Jupiter and its Galilean moons
(Io / Europa / Ganymede / Callisto)
Jupiter’s Galilean moons
Galileo spotted Jupiter’s four biggest moons in the 17th century,
their names from left to right; Io, Europa, Ganymede, Callisto.
- they were discovered in January 1610 by theÂ Italian astronomer, Galileo Galilei.
- Ganymede is the biggest of the Galilean moons – 3,289 miles across, it is larger than the planet Mercury!
- Ganymede looks solid, but under its shell of ice is 563 miles slushy ice and water.
- Callisto is the second biggest moon – 3,004 miles across.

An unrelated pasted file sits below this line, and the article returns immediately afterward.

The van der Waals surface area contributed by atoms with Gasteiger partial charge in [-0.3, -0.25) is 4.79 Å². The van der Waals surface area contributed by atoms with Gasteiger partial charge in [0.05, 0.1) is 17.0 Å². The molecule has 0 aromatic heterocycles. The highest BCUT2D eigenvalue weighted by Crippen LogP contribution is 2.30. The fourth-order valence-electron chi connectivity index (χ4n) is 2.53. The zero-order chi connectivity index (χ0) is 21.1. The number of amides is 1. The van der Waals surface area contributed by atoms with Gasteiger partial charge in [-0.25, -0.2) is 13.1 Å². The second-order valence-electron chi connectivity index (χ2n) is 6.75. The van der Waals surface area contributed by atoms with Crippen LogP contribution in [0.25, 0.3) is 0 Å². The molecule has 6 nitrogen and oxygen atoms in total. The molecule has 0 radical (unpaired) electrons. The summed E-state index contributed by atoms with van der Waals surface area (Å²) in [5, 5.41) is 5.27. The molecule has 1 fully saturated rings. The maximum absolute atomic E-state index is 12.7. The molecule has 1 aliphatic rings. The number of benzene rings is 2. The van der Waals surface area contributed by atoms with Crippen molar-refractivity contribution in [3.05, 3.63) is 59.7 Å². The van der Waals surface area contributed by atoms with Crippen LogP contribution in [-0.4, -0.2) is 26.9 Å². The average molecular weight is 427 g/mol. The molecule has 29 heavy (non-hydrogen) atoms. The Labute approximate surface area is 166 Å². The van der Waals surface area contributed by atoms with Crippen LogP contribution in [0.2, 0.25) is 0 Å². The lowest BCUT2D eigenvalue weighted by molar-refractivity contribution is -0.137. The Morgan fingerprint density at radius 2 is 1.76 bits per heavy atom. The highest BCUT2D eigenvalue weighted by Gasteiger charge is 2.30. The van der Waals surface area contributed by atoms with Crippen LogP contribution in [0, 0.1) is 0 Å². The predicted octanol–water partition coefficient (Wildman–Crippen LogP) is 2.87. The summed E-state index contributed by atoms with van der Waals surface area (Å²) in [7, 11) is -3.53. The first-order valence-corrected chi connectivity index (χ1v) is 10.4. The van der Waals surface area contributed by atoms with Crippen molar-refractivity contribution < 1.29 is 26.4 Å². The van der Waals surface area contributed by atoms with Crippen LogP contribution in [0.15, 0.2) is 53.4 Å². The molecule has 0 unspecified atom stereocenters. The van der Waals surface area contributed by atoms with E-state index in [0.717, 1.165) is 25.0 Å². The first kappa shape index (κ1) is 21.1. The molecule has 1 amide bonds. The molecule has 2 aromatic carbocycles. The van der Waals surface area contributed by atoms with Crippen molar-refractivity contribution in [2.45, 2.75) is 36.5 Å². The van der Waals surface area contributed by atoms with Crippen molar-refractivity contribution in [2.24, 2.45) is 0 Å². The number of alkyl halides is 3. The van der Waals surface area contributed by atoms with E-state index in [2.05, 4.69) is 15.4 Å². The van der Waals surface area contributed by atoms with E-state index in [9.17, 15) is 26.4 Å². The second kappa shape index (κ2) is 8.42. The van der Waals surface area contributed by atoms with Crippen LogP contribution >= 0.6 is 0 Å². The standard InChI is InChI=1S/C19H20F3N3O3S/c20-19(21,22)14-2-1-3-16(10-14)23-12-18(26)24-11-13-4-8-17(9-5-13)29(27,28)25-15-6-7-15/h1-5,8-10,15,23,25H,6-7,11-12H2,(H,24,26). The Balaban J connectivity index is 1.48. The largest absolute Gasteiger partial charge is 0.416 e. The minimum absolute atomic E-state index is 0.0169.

- Callisto is scarred with craters from bombardments early in the Solar System’s life.
- Io is the third biggest moon – Â 2,276 miles.
- the surface of Io is a mass of volcanoes caused by it being stretched and squeezed by Jupiter’s massive gravity.
- the smallest of the Galilean moons is Europa – 1,961 miles.
- Europa has a smooth icy surface full of cracks, but the Galileo space probe discovered an ocean of water under the ice where there might be living creatures.
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